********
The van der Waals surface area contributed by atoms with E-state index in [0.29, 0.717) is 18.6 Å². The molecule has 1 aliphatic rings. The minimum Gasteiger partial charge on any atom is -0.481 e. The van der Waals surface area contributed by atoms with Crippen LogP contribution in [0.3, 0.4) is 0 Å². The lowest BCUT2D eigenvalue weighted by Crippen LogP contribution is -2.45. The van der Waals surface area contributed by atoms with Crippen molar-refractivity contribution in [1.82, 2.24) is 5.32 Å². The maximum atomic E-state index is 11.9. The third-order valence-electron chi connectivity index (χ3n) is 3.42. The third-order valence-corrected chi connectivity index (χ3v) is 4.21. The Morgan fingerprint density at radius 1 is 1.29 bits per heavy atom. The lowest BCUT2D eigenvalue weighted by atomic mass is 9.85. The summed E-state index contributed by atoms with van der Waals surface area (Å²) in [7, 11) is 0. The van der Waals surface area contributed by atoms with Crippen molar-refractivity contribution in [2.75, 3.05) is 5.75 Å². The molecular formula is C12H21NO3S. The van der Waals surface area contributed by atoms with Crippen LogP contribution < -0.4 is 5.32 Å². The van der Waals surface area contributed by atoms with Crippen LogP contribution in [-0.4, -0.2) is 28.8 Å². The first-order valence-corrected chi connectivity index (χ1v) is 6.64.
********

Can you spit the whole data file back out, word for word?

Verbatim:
The van der Waals surface area contributed by atoms with E-state index in [0.29, 0.717) is 18.6 Å². The molecule has 1 aliphatic rings. The minimum Gasteiger partial charge on any atom is -0.481 e. The van der Waals surface area contributed by atoms with Crippen LogP contribution in [0.3, 0.4) is 0 Å². The lowest BCUT2D eigenvalue weighted by Crippen LogP contribution is -2.45. The van der Waals surface area contributed by atoms with Crippen molar-refractivity contribution in [1.82, 2.24) is 5.32 Å². The maximum atomic E-state index is 11.9. The third-order valence-electron chi connectivity index (χ3n) is 3.42. The third-order valence-corrected chi connectivity index (χ3v) is 4.21. The Morgan fingerprint density at radius 1 is 1.29 bits per heavy atom. The lowest BCUT2D eigenvalue weighted by atomic mass is 9.85. The summed E-state index contributed by atoms with van der Waals surface area (Å²) in [7, 11) is 0. The van der Waals surface area contributed by atoms with Crippen molar-refractivity contribution in [2.75, 3.05) is 5.75 Å². The molecular formula is C12H21NO3S. The van der Waals surface area contributed by atoms with Crippen LogP contribution < -0.4 is 5.32 Å². The van der Waals surface area contributed by atoms with Crippen LogP contribution in [-0.4, -0.2) is 28.8 Å². The first-order valence-corrected chi connectivity index (χ1v) is 6.64.